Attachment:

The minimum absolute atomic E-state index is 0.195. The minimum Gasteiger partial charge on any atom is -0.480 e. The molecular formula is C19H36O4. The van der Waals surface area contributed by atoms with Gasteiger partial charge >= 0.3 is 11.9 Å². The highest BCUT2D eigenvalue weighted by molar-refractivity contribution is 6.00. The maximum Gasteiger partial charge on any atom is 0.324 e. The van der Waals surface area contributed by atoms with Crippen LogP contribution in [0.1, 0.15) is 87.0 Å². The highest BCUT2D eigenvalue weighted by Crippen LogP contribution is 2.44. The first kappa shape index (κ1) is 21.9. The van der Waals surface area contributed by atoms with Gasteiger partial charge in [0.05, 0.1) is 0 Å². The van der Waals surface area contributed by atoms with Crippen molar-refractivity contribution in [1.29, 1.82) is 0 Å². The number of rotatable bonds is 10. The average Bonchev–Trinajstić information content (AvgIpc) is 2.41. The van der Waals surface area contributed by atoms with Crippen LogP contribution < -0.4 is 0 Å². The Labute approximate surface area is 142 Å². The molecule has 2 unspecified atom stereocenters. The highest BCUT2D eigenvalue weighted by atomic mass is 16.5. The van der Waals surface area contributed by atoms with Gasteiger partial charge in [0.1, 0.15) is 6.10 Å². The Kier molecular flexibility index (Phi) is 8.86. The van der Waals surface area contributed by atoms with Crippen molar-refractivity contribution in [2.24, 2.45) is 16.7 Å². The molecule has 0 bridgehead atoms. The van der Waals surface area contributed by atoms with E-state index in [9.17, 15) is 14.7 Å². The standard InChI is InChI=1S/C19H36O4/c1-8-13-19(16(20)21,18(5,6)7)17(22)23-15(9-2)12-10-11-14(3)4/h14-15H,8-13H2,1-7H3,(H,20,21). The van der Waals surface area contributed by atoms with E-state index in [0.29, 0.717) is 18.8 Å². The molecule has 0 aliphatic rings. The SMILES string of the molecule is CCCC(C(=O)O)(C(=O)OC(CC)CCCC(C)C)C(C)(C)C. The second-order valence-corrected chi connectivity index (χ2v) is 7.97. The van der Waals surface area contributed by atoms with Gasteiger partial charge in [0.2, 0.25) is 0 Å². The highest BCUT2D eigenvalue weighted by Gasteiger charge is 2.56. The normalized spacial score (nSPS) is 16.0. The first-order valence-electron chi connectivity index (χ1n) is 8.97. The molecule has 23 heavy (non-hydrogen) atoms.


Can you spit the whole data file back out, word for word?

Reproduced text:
The minimum absolute atomic E-state index is 0.195. The minimum Gasteiger partial charge on any atom is -0.480 e. The molecular formula is C19H36O4. The van der Waals surface area contributed by atoms with Gasteiger partial charge >= 0.3 is 11.9 Å². The highest BCUT2D eigenvalue weighted by molar-refractivity contribution is 6.00. The maximum Gasteiger partial charge on any atom is 0.324 e. The van der Waals surface area contributed by atoms with Crippen LogP contribution in [0.1, 0.15) is 87.0 Å². The highest BCUT2D eigenvalue weighted by Crippen LogP contribution is 2.44. The first kappa shape index (κ1) is 21.9. The van der Waals surface area contributed by atoms with Gasteiger partial charge in [0.05, 0.1) is 0 Å². The van der Waals surface area contributed by atoms with Crippen molar-refractivity contribution in [1.29, 1.82) is 0 Å². The number of rotatable bonds is 10. The average Bonchev–Trinajstić information content (AvgIpc) is 2.41. The van der Waals surface area contributed by atoms with Crippen LogP contribution < -0.4 is 0 Å². The Labute approximate surface area is 142 Å². The molecule has 2 unspecified atom stereocenters. The highest BCUT2D eigenvalue weighted by atomic mass is 16.5. The van der Waals surface area contributed by atoms with Gasteiger partial charge in [0.1, 0.15) is 6.10 Å². The Kier molecular flexibility index (Phi) is 8.86. The van der Waals surface area contributed by atoms with Crippen molar-refractivity contribution in [2.24, 2.45) is 16.7 Å². The molecule has 0 bridgehead atoms. The van der Waals surface area contributed by atoms with E-state index in [9.17, 15) is 14.7 Å². The standard InChI is InChI=1S/C19H36O4/c1-8-13-19(16(20)21,18(5,6)7)17(22)23-15(9-2)12-10-11-14(3)4/h14-15H,8-13H2,1-7H3,(H,20,21). The van der Waals surface area contributed by atoms with E-state index in [0.29, 0.717) is 18.8 Å². The molecule has 0 aliphatic rings. The SMILES string of the molecule is CCCC(C(=O)O)(C(=O)OC(CC)CCCC(C)C)C(C)(C)C. The second-order valence-corrected chi connectivity index (χ2v) is 7.97. The van der Waals surface area contributed by atoms with Gasteiger partial charge in [0.2, 0.25) is 0 Å². The highest BCUT2D eigenvalue weighted by Gasteiger charge is 2.56. The normalized spacial score (nSPS) is 16.0. The first-order valence-electron chi connectivity index (χ1n) is 8.97. The molecule has 23 heavy (non-hydrogen) atoms.